I’m a beatmaker. Please tell me how to make MIDI tracks swing.

Adding swing to a MIDI track can make the rhythm feel more natural and groovy. Swing generally involves slightly offsetting the even divisions of the rhythm, usually eighth or sixteenth notes, so that the rhythm doesn’t sound mechanical or robotic.

Here are some general methods to swing your MIDI tracks:

If you’re using a Digital Audio Workstation (DAW):

  1. Find the Swing Feature: Most DAWs have a built-in swing or shuffle feature. Locate this and apply it to your track.
  2. Quantize Settings: Within the ‘Quantize’ or ‘Quantization’ options, you might find the capability to apply swing. This is often a slider that adjusts the amount of ‘swing’ or ‘shuffle.’
  3. Manual Adjustment: You can also manually offset the MIDI notes within your DAW. This can be time-consuming but offers the most customization.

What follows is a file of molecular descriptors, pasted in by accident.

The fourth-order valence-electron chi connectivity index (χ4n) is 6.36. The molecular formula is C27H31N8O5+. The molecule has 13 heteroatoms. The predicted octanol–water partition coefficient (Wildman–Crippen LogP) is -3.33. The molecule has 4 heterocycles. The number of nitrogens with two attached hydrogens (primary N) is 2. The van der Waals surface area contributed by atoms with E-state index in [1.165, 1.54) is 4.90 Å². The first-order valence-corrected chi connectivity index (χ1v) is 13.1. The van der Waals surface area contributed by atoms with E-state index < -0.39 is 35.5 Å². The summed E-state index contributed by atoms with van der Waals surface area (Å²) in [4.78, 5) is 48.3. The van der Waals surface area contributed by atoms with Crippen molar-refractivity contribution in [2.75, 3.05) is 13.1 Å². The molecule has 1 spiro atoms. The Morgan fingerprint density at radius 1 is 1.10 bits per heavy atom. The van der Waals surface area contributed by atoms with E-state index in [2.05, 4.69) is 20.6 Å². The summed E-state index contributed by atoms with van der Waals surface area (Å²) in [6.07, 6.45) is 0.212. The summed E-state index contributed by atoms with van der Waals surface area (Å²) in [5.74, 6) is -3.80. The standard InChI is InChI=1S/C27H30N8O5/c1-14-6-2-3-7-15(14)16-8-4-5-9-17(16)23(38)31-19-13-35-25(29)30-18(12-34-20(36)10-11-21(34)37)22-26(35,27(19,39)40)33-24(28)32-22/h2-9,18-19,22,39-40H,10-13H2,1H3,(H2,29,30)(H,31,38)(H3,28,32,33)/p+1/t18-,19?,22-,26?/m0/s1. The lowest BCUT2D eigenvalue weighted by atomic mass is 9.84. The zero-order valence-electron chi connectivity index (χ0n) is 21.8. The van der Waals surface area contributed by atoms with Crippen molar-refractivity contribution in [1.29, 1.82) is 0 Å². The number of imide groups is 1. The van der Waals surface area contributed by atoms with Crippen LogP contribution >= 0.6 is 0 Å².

If you’re programming MIDI:

  1. Note Offset: You can emulate swing by slightly offsetting the start times of each MIDI note programmatically.
  2. Delay Effect: Alternatively, you can program a slight delay to create a feeling of swing.

If you’re using a hardware sequencer:

  1. Swing Parameter: Many hardware sequencers come with a swing parameter. By adjusting this, you can add swing to your sequence.
  2. Manual Step Adjustment: Some sequencers allow you to manually fine-tune each step.

The best method to use can depend on what kind of hardware or software you’re using, as well as how much swing you want to add.